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US Crude Oil Inventories and Oversupply Concerns

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Nov. 20 2020, Updated 4:06 p.m. ET

API’s crude oil inventories 

The API (American Petroleum Institute) released its weekly crude oil inventory report on June 20, 2017. It estimated that US crude oil inventories fell by 2.7 MMbbls (million barrels) on June 9–16, 2017.

Crude oil (USO) (IEZ) (USL) prices fell despite the better-than-expected fall in US crude oil inventories in post-settlement trade on June 20, 2017. US crude oil prices are trading near a nine-month low. For more on bearish drivers, read the previous part of the series. Lower crude oil prices have a negative impact on oil and gas producers’ earnings like ConocoPhillips (COP), Noble Energy (NBL), Stone Energy (SGY), and Denbury Resources (DNR).

The API added that gasoline and distillate inventories rose by 0.34 MMbbls and 1.84 MMbbls, respectively, on June 9–16, 2017.

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EIA’s crude oil inventories  

The EIA (U.S. Energy Information Administration) will release its weekly crude oil inventory report on June 21, 2017. Market surveys estimated that US crude oil inventories would have fallen by 2 MMbbls on June 9–16, 2017. If the EIA reports a massive draw, it could support oil prices. However, the expectation of a rise in US gasoline and distillate inventories on June 9–16, 2017, could pressure oil prices.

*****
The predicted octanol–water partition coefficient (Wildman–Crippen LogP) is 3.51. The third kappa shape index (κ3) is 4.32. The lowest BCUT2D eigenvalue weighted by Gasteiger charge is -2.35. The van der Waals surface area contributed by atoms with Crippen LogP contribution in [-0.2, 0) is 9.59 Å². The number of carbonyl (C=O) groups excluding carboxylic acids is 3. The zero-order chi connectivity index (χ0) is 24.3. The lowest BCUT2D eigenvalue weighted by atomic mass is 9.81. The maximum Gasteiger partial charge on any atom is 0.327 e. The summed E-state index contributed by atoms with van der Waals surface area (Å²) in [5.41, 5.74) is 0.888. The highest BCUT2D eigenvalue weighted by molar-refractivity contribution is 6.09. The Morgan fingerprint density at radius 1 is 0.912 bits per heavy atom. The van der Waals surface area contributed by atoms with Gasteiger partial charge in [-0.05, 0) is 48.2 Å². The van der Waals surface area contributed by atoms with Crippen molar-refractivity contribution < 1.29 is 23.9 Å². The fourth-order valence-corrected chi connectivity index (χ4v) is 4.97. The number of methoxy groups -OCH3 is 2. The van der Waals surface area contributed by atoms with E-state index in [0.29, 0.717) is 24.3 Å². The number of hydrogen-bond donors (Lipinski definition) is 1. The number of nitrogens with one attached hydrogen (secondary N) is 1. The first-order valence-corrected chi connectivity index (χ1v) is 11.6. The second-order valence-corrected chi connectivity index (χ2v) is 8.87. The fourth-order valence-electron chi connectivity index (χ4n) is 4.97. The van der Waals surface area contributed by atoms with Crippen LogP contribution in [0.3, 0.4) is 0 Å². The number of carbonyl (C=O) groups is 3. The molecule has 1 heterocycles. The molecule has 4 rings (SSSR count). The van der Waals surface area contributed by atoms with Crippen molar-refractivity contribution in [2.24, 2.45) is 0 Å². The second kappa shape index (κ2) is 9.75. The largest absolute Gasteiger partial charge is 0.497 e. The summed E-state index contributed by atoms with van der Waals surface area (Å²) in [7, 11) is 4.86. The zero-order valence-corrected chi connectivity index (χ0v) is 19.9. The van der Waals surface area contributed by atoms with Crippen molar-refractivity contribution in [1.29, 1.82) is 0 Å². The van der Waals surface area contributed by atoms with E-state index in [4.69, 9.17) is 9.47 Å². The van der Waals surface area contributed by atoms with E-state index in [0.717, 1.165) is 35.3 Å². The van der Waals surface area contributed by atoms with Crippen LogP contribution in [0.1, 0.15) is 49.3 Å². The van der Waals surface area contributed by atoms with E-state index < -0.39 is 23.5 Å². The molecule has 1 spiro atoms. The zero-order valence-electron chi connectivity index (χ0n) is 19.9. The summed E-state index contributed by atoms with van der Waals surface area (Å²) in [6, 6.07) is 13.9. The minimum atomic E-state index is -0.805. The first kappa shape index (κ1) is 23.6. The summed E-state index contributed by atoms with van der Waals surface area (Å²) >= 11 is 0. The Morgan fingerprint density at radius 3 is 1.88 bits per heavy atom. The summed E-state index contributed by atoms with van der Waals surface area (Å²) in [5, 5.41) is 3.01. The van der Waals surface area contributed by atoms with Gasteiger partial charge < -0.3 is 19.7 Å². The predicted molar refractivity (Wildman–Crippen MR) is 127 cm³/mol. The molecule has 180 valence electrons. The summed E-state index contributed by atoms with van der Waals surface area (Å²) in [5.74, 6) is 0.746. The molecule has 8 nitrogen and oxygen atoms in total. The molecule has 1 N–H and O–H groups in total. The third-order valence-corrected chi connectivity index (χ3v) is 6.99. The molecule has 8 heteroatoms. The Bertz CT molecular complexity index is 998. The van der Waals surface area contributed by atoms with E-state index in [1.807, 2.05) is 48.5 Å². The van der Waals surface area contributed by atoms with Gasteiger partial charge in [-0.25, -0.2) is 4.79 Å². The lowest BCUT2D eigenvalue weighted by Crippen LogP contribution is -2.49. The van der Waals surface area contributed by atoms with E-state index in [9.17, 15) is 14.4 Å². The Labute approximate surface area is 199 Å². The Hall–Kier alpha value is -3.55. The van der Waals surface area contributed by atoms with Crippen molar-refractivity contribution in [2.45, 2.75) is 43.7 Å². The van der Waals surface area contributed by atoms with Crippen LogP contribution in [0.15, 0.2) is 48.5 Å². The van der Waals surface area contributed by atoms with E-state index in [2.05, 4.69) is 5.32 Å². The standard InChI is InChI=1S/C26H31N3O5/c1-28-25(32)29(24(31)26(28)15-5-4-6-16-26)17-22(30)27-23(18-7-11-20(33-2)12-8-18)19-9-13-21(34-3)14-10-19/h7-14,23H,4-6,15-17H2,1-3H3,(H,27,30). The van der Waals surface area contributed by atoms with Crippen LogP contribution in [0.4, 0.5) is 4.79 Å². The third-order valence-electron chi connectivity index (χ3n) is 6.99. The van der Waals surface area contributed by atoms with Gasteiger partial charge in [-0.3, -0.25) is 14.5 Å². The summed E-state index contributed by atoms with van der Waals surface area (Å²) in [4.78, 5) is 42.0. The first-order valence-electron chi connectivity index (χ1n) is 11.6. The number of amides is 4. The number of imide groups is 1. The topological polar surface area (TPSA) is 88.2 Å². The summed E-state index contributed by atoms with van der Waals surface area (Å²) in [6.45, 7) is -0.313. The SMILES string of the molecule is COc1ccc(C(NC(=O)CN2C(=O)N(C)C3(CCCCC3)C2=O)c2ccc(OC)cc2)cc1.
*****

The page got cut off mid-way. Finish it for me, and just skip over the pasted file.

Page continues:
US and OECD crude oil inventories

US crude oil inventories are above the five-year average. Morgan Stanley estimates that crude oil and product inventories rose by 1 MMbpd in 2Q17 in the OECD (Organisation for Economic Cooperation and Development), China, and some non-OECD countries. High US and OECD crude oil inventories would pressure oil prices.

In the next part of this series, we’ll analyze gasoline demand.

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